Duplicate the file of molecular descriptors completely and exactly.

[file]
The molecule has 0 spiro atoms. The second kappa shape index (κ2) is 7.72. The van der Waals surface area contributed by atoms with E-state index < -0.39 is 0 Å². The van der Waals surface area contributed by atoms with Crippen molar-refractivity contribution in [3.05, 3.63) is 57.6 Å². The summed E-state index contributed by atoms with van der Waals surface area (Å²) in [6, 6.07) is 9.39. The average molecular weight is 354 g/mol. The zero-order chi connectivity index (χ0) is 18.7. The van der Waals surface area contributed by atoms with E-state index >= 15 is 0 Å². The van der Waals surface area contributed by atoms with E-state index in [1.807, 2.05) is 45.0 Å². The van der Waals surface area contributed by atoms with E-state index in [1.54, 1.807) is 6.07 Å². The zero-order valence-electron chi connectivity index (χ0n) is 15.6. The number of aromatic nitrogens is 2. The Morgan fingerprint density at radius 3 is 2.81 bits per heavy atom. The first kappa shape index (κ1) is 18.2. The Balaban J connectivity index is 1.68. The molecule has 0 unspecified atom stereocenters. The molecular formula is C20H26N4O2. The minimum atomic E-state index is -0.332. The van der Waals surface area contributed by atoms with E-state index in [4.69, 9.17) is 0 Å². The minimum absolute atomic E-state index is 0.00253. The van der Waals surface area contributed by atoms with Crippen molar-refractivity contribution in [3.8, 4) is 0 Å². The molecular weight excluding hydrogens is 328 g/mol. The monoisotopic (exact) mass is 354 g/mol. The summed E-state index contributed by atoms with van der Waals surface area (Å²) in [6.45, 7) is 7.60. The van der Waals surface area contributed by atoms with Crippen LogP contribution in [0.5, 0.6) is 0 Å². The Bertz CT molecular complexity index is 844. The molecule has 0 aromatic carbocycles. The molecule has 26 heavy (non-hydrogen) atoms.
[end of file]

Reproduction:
The molecule has 0 spiro atoms. The second kappa shape index (κ2) is 7.72. The van der Waals surface area contributed by atoms with E-state index < -0.39 is 0 Å². The van der Waals surface area contributed by atoms with Crippen molar-refractivity contribution in [3.05, 3.63) is 57.6 Å². The summed E-state index contributed by atoms with van der Waals surface area (Å²) in [6, 6.07) is 9.39. The average molecular weight is 354 g/mol. The zero-order chi connectivity index (χ0) is 18.7. The van der Waals surface area contributed by atoms with E-state index >= 15 is 0 Å². The van der Waals surface area contributed by atoms with E-state index in [1.807, 2.05) is 45.0 Å². The van der Waals surface area contributed by atoms with E-state index in [1.54, 1.807) is 6.07 Å². The zero-order valence-electron chi connectivity index (χ0n) is 15.6. The number of aromatic nitrogens is 2. The Morgan fingerprint density at radius 3 is 2.81 bits per heavy atom. The first kappa shape index (κ1) is 18.2. The Balaban J connectivity index is 1.68. The molecule has 0 unspecified atom stereocenters. The molecular formula is C20H26N4O2. The minimum atomic E-state index is -0.332. The van der Waals surface area contributed by atoms with E-state index in [4.69, 9.17) is 0 Å². The minimum absolute atomic E-state index is 0.00253. The van der Waals surface area contributed by atoms with Crippen molar-refractivity contribution in [3.8, 4) is 0 Å². The molecular weight excluding hydrogens is 328 g/mol. The monoisotopic (exact) mass is 354 g/mol. The summed E-state index contributed by atoms with van der Waals surface area (Å²) in [6.45, 7) is 7.60. The van der Waals surface area contributed by atoms with Crippen LogP contribution in [0.5, 0.6) is 0 Å². The Bertz CT molecular complexity index is 844. The molecule has 0 aromatic carbocycles. The molecule has 26 heavy (non-hydrogen) atoms.